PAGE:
Canon announced the Pixma MG6350 last September. It's a high-end three-in-one inkjet printer for households and small to medium businesses. It's also the first time Canon has put a touchscreen on one of its printers' touch-sensitive control panels. Some notable features include printing from mobile devices, printing directly from web pages and the inclusion of a grey ink cartridge (making for six cartridges in total). The successor to the Canon Pixma MG6250, the MG6350 comes in a choice of white or black.
DESIGN & BUILD
You can see the "Canon touch" in the MG6350's rounded edges, the omnipresent glossy plastic and the hint of elegance. It's visually inconspicuous, as multifunctions go, and won't look out of place at home or in a business setting. At 46 x 36 x 14 cm and weighing about 8 kg, this machine's compact form allows it to fit easily on any desktop. It features duplex printing, high-speed USB, Ethernet (10/100 Mbps), Wi-Fi (WPA-PSK, WPA2-PSK, WEP) and password protection.
With the front closed
Like all the other recent Pixma models, the MG6350 includes the apps Print Your Days for printing images straight off Facebook (Windows 7 only!), My Image Garden and Creative Park Premium, a databank of images and templates for creating things like calendars, greeting cards and posters with new content from National Geographic, plus printable 3D space shuttle models from NASA.
The 8.8 cm touchscreen is clear, responsive, comfortable and user-friendly.
As seen in the image below, on the very left-hand side of the machine are the card slots compatible with Memory Stick Micro, RS-MMC, mini-SD, mini-SDHC, micro-SDHC and more. When you insert your memory card, the photos appear automatically on the touchscreen and you can print them right there without going through a computer.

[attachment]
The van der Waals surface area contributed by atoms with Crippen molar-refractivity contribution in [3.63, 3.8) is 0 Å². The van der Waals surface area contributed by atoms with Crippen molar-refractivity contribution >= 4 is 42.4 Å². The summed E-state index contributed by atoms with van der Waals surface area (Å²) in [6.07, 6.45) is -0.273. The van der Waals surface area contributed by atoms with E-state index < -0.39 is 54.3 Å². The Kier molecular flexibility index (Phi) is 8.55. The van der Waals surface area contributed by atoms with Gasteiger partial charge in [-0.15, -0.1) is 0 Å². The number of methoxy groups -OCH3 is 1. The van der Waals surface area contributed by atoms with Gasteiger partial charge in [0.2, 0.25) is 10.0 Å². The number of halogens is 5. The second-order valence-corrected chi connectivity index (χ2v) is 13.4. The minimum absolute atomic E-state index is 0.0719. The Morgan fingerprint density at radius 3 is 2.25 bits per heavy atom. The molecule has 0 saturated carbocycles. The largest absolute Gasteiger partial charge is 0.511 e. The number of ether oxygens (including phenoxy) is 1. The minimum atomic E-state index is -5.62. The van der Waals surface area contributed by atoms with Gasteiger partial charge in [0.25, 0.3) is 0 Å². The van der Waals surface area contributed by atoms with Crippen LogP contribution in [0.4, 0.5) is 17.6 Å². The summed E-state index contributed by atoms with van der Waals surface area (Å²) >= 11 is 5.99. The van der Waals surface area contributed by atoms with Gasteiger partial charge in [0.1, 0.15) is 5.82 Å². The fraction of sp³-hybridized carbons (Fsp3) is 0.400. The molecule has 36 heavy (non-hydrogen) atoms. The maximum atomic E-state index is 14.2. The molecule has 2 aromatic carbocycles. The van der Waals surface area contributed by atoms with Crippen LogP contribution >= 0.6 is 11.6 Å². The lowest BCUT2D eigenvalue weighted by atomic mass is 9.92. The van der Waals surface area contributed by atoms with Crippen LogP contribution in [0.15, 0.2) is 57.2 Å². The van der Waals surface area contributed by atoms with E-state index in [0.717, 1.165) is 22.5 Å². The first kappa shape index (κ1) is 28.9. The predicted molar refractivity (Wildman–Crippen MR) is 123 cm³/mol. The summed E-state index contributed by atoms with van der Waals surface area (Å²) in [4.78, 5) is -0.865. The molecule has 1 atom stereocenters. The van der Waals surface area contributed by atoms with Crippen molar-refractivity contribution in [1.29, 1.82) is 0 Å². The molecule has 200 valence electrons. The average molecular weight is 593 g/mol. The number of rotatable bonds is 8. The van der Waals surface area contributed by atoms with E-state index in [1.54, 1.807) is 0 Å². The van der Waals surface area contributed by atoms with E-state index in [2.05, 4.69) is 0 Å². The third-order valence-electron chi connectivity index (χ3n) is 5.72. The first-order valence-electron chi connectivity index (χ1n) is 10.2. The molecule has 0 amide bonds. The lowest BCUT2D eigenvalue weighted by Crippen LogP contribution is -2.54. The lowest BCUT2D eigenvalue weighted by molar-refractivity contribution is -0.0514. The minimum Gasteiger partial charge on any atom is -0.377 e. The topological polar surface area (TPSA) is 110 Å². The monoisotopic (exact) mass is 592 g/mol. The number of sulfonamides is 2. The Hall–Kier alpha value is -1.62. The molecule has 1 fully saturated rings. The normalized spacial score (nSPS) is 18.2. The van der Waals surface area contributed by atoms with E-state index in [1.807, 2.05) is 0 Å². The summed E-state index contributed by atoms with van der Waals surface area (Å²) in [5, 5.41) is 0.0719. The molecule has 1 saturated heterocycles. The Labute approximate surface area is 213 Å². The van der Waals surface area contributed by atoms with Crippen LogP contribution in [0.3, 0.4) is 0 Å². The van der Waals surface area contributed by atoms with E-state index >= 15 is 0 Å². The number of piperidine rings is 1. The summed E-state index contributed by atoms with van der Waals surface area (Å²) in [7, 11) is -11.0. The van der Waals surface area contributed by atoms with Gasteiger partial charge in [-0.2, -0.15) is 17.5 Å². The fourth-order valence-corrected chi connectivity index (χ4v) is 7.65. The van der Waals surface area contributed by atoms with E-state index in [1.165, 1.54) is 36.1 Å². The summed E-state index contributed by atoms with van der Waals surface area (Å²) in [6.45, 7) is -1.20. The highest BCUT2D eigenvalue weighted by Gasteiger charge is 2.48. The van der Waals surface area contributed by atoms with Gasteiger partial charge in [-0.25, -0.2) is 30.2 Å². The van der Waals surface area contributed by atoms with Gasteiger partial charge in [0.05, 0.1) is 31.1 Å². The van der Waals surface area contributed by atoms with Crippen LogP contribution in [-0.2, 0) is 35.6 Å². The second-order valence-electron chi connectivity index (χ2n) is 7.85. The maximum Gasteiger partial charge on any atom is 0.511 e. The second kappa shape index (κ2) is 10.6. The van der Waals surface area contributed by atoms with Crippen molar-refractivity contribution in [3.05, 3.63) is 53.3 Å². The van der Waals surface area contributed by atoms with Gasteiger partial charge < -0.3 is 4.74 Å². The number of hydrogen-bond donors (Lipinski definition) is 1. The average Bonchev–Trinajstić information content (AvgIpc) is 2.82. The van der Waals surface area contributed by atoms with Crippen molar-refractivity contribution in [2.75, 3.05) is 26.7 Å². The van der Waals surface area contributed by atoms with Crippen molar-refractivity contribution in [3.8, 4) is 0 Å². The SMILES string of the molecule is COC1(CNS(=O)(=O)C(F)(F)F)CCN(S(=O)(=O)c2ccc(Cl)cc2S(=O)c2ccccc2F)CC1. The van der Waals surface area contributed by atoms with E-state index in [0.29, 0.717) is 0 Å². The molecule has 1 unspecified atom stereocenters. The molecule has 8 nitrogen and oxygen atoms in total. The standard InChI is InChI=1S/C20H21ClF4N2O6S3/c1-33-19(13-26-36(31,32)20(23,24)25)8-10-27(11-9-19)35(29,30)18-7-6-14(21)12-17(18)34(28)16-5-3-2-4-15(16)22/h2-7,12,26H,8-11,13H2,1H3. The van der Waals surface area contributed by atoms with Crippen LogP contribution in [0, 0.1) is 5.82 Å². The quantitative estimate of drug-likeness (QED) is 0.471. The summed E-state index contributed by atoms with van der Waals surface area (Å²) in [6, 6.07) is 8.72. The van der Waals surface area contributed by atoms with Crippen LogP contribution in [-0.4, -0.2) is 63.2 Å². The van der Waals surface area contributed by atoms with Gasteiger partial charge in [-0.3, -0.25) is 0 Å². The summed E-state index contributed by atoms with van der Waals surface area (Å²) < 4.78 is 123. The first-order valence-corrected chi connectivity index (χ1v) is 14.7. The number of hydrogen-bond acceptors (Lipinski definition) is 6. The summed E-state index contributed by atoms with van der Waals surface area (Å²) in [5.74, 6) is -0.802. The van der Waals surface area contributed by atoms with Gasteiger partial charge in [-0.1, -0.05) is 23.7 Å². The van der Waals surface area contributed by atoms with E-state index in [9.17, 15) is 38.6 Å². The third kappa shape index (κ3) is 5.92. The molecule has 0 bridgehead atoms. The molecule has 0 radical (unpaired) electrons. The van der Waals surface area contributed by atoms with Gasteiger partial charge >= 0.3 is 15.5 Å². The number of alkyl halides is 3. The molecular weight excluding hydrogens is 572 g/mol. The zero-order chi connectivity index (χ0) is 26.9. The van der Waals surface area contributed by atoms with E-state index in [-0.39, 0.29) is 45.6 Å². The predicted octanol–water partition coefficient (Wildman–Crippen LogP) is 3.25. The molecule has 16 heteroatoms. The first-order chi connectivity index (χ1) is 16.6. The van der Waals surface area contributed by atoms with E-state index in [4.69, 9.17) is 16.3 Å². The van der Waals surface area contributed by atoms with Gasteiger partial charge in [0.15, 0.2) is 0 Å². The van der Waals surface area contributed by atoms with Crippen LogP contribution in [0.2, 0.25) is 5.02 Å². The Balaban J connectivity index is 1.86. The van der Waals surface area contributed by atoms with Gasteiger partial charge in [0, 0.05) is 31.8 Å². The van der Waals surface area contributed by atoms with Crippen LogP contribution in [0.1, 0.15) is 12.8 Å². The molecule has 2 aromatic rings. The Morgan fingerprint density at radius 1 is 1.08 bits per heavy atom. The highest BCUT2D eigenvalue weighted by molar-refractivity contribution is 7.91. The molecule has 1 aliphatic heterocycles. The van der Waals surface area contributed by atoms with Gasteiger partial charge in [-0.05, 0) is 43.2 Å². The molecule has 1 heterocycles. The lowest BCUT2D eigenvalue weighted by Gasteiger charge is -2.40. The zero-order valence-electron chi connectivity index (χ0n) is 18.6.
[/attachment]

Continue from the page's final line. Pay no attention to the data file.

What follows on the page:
Card readers on the left
Held in a carriage under the lid are six separate ink cartridges, all easy to access and change: one black, one pigmented black, one grey and the three primary colours.
Six ink cartridges on the carriage
The MG6350 accepts Canon ink cartridges only. In fact, each cartridge has an electronic chip on it so that the printer can recognise if it was made by Canon or if it's a re-manufactured or generic brand cartridge. This has the obvious benefit of ensuring Canon its ink sales, but the drawback of being more harmful to the environment...
The cartridges up close
On the bottom of the printer are two separate paper trays. The lower tray holds 125 sheets of ordinary paper and the upper tray holds 20 sheets of photo paper. The upside to this is that you can load different types of paper simultaneously; the downside is that they only hold 125 and 20 sheets.
Under the second paper tray is the direct-to-disc tray for printing CD, DVD and Blu-ray labels.
The back is just as sober and elegant-looking as the front. Power supply, USB, Ethernet.
The print speeds are practically the same as the Pixma MG6250. We recorded 12 ppm (pages per minute) in colour and 6 ppm in B&W. The speeds for B&W prints are lower than average due to Canon's chronically slower drying times. The MG6350 is slower than the HP Photosmart 6520, which prints 13 and 19 ppm, respectively.
Print speeds for plain text documents (in pages per minute)
With photographs the Pixma MG6350 takes 1 minute and 18 seconds to print in A4 format and just 23 seconds in 4 x 6".
Print speeds for photographs (in pages per minute)
We gave the last model, the MG6250, five stars for print quality. But that's because we hadn't yet implemented our new testing criteria, which includes a study of the average discrepancy (Delta E 94) between the colours intended in the file and those printed on-page.
Canon deliberately exaggerates the colours in order to make them appear more flashy and impressive. Unfortunately, that also means they don't print out the way you mean them to. It's all a matter of taste: some people prefer the look and don't really care about accuracy; others, such as companies that have logos and letterheads with very precisely chosen colours, may not be as happy with the results.